48. Tikunov, Y., Lommen, A., de Vos, C. H. R., Verhoeven, H. A., Bino, R. J., Hall, R. D., et al. (2005). A novel approach for nontargeted data analysis for metabolomics. Large-scale profiling of tomato fruit volatiles. Plant Physiology, 139, 1125–1137.CrossRefPubMedGoogle Scholar
  49. Van De Steene, J. C., & Lambert, W. E. (2008). Comparaison of matrix effects in HPLC-MS/MS and UPLC-MS/MS analysis of nine basic pharmaceuticals in surface waters. American Society for Mass Spectrometry, 19, 713–718.CrossRefGoogle Scholar
  50. Want, E., O’Maille, G., Smith, C., Brandon, T., Uritboonthai, W., Qin, C., et al. (2006). Solvent-dependent metabolite distribution, clustering, and protein extraction for serum profiling with mass spectrometry. Analytical Chemistry, 78, 743–752.CrossRefPubMedGoogle Scholar
  51. Watkins, S. M., Hammock, B. D., Newman, J. W., & German, J. B. (2001). Individual metabolism should guide agriculture toward foods for improved health and nutrition. American Journal of Clinical Nutrition, 74, 283–286.PubMedGoogle Scholar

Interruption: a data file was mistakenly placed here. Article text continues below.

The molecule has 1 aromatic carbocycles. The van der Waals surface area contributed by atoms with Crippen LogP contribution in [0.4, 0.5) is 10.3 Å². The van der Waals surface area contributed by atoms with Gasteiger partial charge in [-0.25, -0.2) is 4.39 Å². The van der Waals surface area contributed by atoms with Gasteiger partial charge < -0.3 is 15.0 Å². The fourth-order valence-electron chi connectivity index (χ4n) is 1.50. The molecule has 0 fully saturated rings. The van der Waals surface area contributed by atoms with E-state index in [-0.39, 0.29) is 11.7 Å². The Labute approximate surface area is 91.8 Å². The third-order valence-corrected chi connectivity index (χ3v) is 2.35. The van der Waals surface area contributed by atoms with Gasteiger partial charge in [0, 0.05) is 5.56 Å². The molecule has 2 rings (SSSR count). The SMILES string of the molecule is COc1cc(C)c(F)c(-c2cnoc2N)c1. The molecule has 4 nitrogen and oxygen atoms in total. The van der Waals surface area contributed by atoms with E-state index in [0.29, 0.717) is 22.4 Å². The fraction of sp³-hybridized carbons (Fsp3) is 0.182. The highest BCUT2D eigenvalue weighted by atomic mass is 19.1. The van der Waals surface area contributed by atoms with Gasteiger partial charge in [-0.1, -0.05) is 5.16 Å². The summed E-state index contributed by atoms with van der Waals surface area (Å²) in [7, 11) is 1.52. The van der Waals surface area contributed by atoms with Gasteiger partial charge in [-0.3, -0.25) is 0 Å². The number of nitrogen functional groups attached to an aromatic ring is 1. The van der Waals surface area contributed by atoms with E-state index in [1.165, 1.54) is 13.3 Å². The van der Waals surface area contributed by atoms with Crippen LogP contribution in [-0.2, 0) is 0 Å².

52. Wilson, I. D., Plumb, R., Granger, J., Major, H., Williams, R., & Lenz, E. M. (2005). HPLC-MS-based methods for the study of metabonomics. Journal of Chromatography B, 817, 67–76.CrossRefGoogle Scholar
  53. Wong, M. C. Y., Lee, W. T. K., Wong, J. S. Y., Frost, G., & Lodge, J. (2008). An approach towards method development for untargeted urinary metabolite profiling in metabonomic research using UPLC/QToF MS. Journal of Chromatography B, 871, 341–348.CrossRefGoogle Scholar
  54. Zelena, E., Dunn, W. B., Broadhurst, D., Francis-McIntyre, S., Carroll, K. M., Begley, P., et al. (2009). Development of a robust and repeatable UPLC; MS method for the long-term metabolomic study of human serum. Analytical Chemistry, 81, 1357–1364.CrossRefPubMedGoogle Scholar

Copyright information

© Springer Science+Business Media, LLC 2009

Authors and Affiliations

  • Hélène Pereira
    • 1
    • 2
  • Jean-François Martin
    • 1
    • 2
  • Charlotte Joly
    • 1
    • 2
  • Jean-Louis Sébédio
    • 1
    • 2
  • Estelle Pujos-Guillot
    • 1
    • 2
  1. 1.Plateforme d’Exploration du MétabolismeINRA, UMR 1019, Unité de Nutrition Humaine, Centre de Recherche de Clermont-Ferrand/TheixSt-Genès-ChampanelleFrance
  2. 2.Clermont Université, UFR Médecine, UMR 1019 Nutrition HumaineClermont-FerrandFrance

Personalised recommendations